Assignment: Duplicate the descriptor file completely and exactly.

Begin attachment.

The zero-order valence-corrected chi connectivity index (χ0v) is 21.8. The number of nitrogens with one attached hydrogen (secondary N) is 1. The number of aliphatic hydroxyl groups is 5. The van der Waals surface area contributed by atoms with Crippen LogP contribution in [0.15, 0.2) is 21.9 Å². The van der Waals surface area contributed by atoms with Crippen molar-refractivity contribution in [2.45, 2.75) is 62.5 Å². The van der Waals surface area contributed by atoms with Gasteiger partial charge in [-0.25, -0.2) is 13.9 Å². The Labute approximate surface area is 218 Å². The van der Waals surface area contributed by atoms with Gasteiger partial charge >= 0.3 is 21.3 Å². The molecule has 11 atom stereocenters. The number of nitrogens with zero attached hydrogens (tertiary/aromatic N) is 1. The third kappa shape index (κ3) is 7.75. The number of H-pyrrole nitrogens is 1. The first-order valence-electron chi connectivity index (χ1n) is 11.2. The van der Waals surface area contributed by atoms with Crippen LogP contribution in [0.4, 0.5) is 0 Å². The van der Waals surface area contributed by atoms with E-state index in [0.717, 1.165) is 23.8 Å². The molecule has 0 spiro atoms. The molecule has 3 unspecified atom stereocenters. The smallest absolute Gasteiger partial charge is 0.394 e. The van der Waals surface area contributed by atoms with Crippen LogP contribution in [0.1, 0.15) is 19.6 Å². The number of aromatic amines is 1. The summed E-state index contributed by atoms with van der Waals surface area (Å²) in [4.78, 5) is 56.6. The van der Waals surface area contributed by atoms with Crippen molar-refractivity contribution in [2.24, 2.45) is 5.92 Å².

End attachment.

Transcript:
The zero-order valence-corrected chi connectivity index (χ0v) is 21.8. The number of nitrogens with one attached hydrogen (secondary N) is 1. The number of aliphatic hydroxyl groups is 5. The van der Waals surface area contributed by atoms with Crippen LogP contribution in [0.15, 0.2) is 21.9 Å². The van der Waals surface area contributed by atoms with Crippen molar-refractivity contribution in [2.45, 2.75) is 62.5 Å². The van der Waals surface area contributed by atoms with Gasteiger partial charge in [-0.25, -0.2) is 13.9 Å². The Labute approximate surface area is 218 Å². The van der Waals surface area contributed by atoms with Gasteiger partial charge >= 0.3 is 21.3 Å². The molecule has 11 atom stereocenters. The number of nitrogens with zero attached hydrogens (tertiary/aromatic N) is 1. The third kappa shape index (κ3) is 7.75. The number of H-pyrrole nitrogens is 1. The first-order valence-electron chi connectivity index (χ1n) is 11.2. The van der Waals surface area contributed by atoms with Crippen LogP contribution in [0.4, 0.5) is 0 Å². The van der Waals surface area contributed by atoms with E-state index in [0.717, 1.165) is 23.8 Å². The molecule has 0 spiro atoms. The molecule has 3 unspecified atom stereocenters. The smallest absolute Gasteiger partial charge is 0.394 e. The van der Waals surface area contributed by atoms with Crippen LogP contribution in [0.1, 0.15) is 19.6 Å². The number of aromatic amines is 1. The summed E-state index contributed by atoms with van der Waals surface area (Å²) in [4.78, 5) is 56.6. The van der Waals surface area contributed by atoms with Crippen molar-refractivity contribution in [2.24, 2.45) is 5.92 Å².